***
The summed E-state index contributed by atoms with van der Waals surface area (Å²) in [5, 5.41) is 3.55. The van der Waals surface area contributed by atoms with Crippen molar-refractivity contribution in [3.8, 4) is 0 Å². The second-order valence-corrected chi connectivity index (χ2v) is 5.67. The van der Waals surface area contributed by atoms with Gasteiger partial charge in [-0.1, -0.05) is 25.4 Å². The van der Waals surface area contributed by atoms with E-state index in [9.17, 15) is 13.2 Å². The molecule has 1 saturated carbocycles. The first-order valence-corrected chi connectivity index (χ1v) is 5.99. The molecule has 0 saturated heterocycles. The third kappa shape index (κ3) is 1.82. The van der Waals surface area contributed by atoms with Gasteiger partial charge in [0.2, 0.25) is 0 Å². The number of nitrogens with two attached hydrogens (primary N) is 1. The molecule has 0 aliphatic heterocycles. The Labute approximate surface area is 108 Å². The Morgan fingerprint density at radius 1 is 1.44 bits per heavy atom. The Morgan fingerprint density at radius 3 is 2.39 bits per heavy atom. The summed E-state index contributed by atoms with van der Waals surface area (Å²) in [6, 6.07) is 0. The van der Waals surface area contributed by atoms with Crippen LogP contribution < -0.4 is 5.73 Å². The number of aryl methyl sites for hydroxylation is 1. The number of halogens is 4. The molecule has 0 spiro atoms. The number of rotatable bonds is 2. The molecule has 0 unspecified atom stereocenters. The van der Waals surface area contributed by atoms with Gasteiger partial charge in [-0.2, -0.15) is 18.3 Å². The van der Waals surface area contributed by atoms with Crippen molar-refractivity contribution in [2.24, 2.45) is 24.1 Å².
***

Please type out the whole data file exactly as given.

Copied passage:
The summed E-state index contributed by atoms with van der Waals surface area (Å²) in [5, 5.41) is 3.55. The van der Waals surface area contributed by atoms with Crippen molar-refractivity contribution in [3.8, 4) is 0 Å². The second-order valence-corrected chi connectivity index (χ2v) is 5.67. The van der Waals surface area contributed by atoms with Gasteiger partial charge in [-0.1, -0.05) is 25.4 Å². The van der Waals surface area contributed by atoms with E-state index in [9.17, 15) is 13.2 Å². The molecule has 1 saturated carbocycles. The first-order valence-corrected chi connectivity index (χ1v) is 5.99. The molecule has 0 saturated heterocycles. The third kappa shape index (κ3) is 1.82. The van der Waals surface area contributed by atoms with Gasteiger partial charge in [0.2, 0.25) is 0 Å². The number of nitrogens with two attached hydrogens (primary N) is 1. The molecule has 0 aliphatic heterocycles. The Labute approximate surface area is 108 Å². The Morgan fingerprint density at radius 1 is 1.44 bits per heavy atom. The Morgan fingerprint density at radius 3 is 2.39 bits per heavy atom. The summed E-state index contributed by atoms with van der Waals surface area (Å²) in [6, 6.07) is 0. The van der Waals surface area contributed by atoms with Crippen LogP contribution < -0.4 is 5.73 Å². The number of aryl methyl sites for hydroxylation is 1. The number of halogens is 4. The molecule has 0 spiro atoms. The number of rotatable bonds is 2. The molecule has 0 unspecified atom stereocenters. The van der Waals surface area contributed by atoms with Gasteiger partial charge in [-0.2, -0.15) is 18.3 Å². The van der Waals surface area contributed by atoms with Crippen molar-refractivity contribution in [2.24, 2.45) is 24.1 Å².